Video

Marian Mereba's Bonnie & Clyde Video For 'September'

Ethiopian-American indie folk singer Marian Mereba eludes the law and a toxic relationship in the video for 'September'


Last summer Revivalist put us onto “Ethiopian Queen From PhillyMarian Mereba and her standout Room For Living EP. Back in October we found ourselves hooked on a full remix project. With roots in Alabama, North Carolina, Philadelphia and Addis Ababa, Mereba's worldly yet down to earth outlook most often draws comparisons to Amy Winehouse, Erykah Badu, and Lauryn Hill. However, the singer, who now calls Atlanta home, eschews the inevitable "neo-soul" categorization and prefers to describe her sound as "soulful folk" that draws inspiration from artists in a wider variety of genres--Stevie Wonder, Led Zeppelin, Bob Marley, Joni Mitchell and Nirvana are a few of her favorites.

"September" serves as the lead single from Mereba's forthcoming debut LP. The gifted singer-songwriter weaves a tale of soured affection between two lovers with inventive supporting visuals directed by Nate Edwards that retrace the aftermath of a corner store robbery gone awry. Rhythmic percussion and a guitar skank amidst lilting keys lend the Forte Bowie-produced record some Caribbean flavor that lessens the weight of the lyrical subject matter which, according to Mereba, was inspired by a toxic relationship with an old flame:

"['September'] came from a situation I was in with a dude who had a ...lapse of judgment... while we were together. Instead of walking away from the relationship scarred, I felt really empowered. I knew he was going to regret it, and I was going to be cool. It was the first time that I felt that way. And the bass line to 'September' came to my head straight away. From start to finish the song basically wrote itself and helped me restore my Queendom."

Watch the video for "September" below. Mereba's full length debut Radio Flyer is due out on July 29th via Red Kotton.

Interview

Interview: Wavy The Creator Is Ready to See You Now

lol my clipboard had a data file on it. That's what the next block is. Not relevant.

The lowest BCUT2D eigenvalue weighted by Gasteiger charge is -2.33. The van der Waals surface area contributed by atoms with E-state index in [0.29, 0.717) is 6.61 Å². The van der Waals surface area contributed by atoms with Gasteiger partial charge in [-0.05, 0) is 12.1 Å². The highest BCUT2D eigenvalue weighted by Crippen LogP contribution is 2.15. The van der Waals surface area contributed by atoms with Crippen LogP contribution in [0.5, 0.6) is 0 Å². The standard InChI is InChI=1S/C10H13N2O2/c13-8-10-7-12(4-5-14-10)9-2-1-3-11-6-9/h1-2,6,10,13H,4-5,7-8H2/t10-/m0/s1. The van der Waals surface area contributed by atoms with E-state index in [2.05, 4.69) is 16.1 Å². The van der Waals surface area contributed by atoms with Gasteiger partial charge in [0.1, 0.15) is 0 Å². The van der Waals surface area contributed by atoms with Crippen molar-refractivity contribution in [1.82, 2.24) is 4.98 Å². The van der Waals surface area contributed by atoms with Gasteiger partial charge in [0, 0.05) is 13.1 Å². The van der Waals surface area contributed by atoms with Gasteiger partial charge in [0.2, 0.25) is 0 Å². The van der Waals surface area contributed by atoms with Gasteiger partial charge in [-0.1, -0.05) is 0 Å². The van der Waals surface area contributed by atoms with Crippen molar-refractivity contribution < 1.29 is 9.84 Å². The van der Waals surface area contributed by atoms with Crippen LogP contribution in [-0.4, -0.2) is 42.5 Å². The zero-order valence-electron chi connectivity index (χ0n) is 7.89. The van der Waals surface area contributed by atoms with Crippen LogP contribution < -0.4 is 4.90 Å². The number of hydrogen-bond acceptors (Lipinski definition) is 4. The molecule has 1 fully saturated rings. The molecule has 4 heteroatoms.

The multidisciplinary Nigerian-American artist on tapping into all her creative outlets, creating interesting things, releasing a new single and life during quarantine.

A trip canceled, plans interrupted, projects stalled. It is six months now since Wavy the Creator has had to make a stop at an undisclosed location to go into quarantine and get away from the eye of the pandemic.

The professional recording artist, photographer, writer, fashion artist, designer, and evolving creative has been spending all of this time in a house occupied by other creatives. This situation is ideal. At least for an artist like Wavy who is always in a rapid motion of creating and bringing interesting things to life. The energy around the house is robust enough to tap from and infuse into any of her numerous creative outlets. Sometimes, they also inspire trips into new creative territories. Most recently, for Wavy, are self-taught lessons on a bass guitar.

Wavy's days in this house are not without a pattern, of course. But some of the rituals and personal rules she drew up for herself, like many of us did for internal direction, at the beginning of the pandemic have been rewritten, adjusted, and sometimes ditched altogether. Some days start early and end late. Some find her at her sewing machine fixing up thrift clothes to fit her taste, a skill she picked up to earn extra cash while in college, others find her hard at work in the studio, writing or recording music.

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